Recently the Punjab and Haryana High Court has issued a notice to a retired state information commissioner who allegedly sat over a judgement for more than three years. The matter pertained to an appeal seeking information under the Right to Information Act (RTI Act) from Chaudhary Devi Lal University at Sirsa.
This is not a one-off case. Information sought under the RTI Act is invariably delayed on one pretext or the other, often, in blatant violation of the RTI Act.
Sometimes, a denial could expose something far more critical: that the information provided even to the highest functionaries in the government is not thoroughly scrutinised.
Proceedings in the Lok Sabha
Poonam Mahajan and Tej Pratap Singh Yadav, members of Parliament (MP) had in 2017, raised certain questions in the Lok Sabha. One specific query of the MPs was “whether the Government has taken cognizance of several instances of violations by auditors PricewaterhouseCoopers (PwC) and its partner firms over the last ten years that pose serious threats to public interest and national security.”
Arjun Meghwal, minister of state, ministry of corporate affairs (MCA), answered the question in the Lok Sabha on 11 August 2017 and stated “Prosecutions under the provisions of the Companies Act, 1956, have been filed against the partners of PricewaterhouseCoopers (PwC) in nine companies.”
The minister did not name the nine companies. An RTI query, dated 17 April 2018 by this author sought, from the central public information officer (CPIO), MCA, details of the companies involved, names of the partners involved, amount of violations, Sections of Companies Act, 1956, and any other laws that were violated.
Expectedly, no reply was received even after the expiry of 30 days, the maximum time allowed for disposal of request under Section 7 of the RTI Act. Two e-mails, dated 30th May and 5 June 2018, sent to the under secretary, MCA, to expedite the information, failed to elicit any response.
The applicant (author) then filed the first appeal, on 14 June 2018, under the RTI Act. The reply dated 12 July 2018 was even more callous:
It directed the applicant (author) to make applications to different registrars of companies who had filed the prosecutions against PwC.
Section 6(3) of the RTI Act, 2005, has in such cases put the onus on the public authority to transfer, under intimation to the applicant, the application or appropriate part of it to the concerned public authority within a period of five days from the date of receipt of the application.
Besides being in blatant violation of this provision, the response of the CPIO raised a more fundamental question.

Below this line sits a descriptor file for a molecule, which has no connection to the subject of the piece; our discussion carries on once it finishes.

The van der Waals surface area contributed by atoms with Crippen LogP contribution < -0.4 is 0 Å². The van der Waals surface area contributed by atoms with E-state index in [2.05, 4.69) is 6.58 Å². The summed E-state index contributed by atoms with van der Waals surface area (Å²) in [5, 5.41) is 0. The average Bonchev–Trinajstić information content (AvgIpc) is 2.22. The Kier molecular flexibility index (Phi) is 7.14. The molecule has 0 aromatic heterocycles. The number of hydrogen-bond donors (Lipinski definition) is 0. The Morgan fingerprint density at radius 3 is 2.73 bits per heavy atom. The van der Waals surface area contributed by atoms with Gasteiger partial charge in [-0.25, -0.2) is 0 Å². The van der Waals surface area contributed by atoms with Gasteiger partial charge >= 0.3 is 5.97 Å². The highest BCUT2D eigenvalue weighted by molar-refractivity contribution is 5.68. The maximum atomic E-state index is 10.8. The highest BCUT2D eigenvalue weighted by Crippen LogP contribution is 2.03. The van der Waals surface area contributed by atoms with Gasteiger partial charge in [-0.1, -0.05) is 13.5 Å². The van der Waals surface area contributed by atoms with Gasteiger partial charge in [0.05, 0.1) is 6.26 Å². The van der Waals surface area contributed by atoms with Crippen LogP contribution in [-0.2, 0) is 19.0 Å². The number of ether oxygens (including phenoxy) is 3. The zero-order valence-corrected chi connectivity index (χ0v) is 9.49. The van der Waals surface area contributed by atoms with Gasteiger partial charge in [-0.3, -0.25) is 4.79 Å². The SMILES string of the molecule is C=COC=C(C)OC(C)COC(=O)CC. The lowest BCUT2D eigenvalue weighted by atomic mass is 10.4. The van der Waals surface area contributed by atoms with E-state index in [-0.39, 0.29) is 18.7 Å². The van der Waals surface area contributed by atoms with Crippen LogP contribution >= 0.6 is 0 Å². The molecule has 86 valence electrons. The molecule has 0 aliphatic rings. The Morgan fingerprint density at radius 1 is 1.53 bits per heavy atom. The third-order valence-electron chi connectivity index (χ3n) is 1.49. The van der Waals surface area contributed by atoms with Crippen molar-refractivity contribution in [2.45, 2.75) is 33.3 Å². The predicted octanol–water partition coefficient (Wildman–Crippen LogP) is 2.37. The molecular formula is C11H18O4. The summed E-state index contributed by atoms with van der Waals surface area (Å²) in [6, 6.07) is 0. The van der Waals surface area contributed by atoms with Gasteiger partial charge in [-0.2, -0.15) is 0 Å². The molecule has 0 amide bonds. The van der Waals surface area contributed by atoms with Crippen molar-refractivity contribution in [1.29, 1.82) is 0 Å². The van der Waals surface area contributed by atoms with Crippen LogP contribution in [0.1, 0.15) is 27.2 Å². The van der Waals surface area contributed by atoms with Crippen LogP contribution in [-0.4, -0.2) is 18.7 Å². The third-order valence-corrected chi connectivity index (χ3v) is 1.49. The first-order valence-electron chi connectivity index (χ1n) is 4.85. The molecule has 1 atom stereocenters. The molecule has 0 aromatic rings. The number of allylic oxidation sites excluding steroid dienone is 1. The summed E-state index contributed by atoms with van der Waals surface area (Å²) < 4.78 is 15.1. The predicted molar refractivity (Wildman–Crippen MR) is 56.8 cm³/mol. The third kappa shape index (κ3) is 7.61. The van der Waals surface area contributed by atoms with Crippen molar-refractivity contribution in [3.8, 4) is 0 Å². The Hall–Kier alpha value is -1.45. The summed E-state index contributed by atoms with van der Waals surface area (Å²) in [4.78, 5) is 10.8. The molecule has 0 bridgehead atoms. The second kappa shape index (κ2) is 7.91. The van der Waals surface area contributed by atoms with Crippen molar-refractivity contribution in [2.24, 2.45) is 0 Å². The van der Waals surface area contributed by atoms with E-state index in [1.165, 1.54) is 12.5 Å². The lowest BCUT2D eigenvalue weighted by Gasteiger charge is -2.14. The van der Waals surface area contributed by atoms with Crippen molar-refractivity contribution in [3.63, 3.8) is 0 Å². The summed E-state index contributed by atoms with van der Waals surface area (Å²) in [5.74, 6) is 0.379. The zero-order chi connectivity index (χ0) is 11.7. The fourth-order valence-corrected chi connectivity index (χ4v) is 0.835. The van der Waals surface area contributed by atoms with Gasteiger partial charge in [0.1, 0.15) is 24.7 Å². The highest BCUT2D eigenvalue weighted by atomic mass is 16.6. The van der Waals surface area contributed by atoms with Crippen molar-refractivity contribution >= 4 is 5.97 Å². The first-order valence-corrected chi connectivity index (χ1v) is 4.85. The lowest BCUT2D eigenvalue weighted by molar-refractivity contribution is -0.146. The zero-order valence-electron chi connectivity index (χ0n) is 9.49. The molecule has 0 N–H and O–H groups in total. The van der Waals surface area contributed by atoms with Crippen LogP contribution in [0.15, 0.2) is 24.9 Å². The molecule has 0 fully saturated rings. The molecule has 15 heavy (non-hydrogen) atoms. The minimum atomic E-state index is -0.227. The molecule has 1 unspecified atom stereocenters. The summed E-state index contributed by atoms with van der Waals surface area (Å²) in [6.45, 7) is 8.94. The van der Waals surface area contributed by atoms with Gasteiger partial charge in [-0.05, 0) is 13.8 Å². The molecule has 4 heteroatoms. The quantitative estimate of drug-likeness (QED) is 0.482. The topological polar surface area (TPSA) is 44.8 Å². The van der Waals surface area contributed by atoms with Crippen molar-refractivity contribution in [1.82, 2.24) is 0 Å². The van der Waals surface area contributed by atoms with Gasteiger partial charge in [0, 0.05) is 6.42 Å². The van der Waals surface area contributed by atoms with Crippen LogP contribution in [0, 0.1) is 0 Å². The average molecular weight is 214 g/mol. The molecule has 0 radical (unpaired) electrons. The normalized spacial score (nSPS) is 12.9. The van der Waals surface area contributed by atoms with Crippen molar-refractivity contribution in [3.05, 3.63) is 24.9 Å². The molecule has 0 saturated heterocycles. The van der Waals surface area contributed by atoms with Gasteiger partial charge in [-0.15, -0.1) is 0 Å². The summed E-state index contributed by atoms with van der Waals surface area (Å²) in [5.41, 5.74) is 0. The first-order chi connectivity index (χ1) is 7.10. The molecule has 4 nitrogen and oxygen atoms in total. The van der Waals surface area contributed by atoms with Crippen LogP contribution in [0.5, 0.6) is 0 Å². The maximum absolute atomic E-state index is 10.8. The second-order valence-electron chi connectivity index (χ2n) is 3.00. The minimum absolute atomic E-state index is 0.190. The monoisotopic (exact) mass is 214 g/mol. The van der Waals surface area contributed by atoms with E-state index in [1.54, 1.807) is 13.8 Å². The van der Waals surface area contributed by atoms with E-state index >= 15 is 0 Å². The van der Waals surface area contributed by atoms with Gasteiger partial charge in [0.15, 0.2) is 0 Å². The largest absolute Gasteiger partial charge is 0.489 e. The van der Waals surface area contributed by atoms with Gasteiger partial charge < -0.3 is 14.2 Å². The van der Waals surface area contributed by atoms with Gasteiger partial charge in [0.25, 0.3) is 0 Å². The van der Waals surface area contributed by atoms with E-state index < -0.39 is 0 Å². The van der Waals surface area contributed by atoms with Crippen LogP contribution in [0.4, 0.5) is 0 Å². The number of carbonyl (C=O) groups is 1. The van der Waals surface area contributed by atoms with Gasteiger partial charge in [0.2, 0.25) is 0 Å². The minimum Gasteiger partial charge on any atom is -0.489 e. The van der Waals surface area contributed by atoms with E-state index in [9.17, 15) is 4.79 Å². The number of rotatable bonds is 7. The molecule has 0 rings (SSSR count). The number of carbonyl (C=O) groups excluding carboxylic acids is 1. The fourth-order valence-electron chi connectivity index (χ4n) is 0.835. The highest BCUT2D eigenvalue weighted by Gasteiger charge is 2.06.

Was the Minister Fed Insufficient Information?
The above-mentioned responses suggest, rather alarmingly, that the MCA and, therefore, the CPIO did not have complete, correct and relevant details when the minister gave the reply in the Lok Sabha. That too in respect of the information originating from their own ministry! This could have far-reaching consequences. It is also highly unlikely that the minister would have taken the information at face value. Searching questions must have been asked by him.
This, therefore, exposes one of the worst kept secrets: Information is available, but is not provided, in blatant violation of the RTI Act.
Famous Nine, Should Have Been Ten At Least
While complete information is still to be received, further prodding has revealed the names of the nine companies with respect to which prosecution has been launched against the partners of PricewaterhouseCoopers (PwC). These are:
Graphite India, Karam Chand Thapar & Bros, Kesoram Industries Ltd, Usha Martin Ltd, Tractors and Farm Equipment Ltd, Satyam Computer Services Ltd, Global Trust Bank, Xerox India Ltd and Religare Finvest Ltd.
Surprisingly DSQ Software, one the first companies to be investigated by the serious frauds investigation office (SFIO) does not figure in this list! Lovelock & Lewes, network firm of PwC, was the auditor of DSQ Software.
SFIO had found DSQ guilty of manipulating share prices and falsification of accounts. The Securities Exchange Board of India (SEBI) had barred DSQ and its promoters for seven years. Did the MCA not find enough grounds to launch prosecution against PwC in this case, despite SEBI’s and SFIO’s findings? Is this yet another case where MCA does not take SFIO
RTI Act in Danger
Multiple attempts are being made to weaken the RTI Act. The least that can be done is to ruthlessly enforce the existing provisions. The order of the Punjab & Haryana High Court referred to above has come as a shot in the arm. Delinquent officers must be taken to task and heavy monetary penalties should be imposed on them.
Getting information under the RTI Act is just the beginning of a meaningful exercise. Unnecessary delays can derail the whole objective.
(Sarvesh Mathur is a senior financial professional, who has earlier worked as CFO of Tata Telecom Ltd and PricewaterhouseCoopers.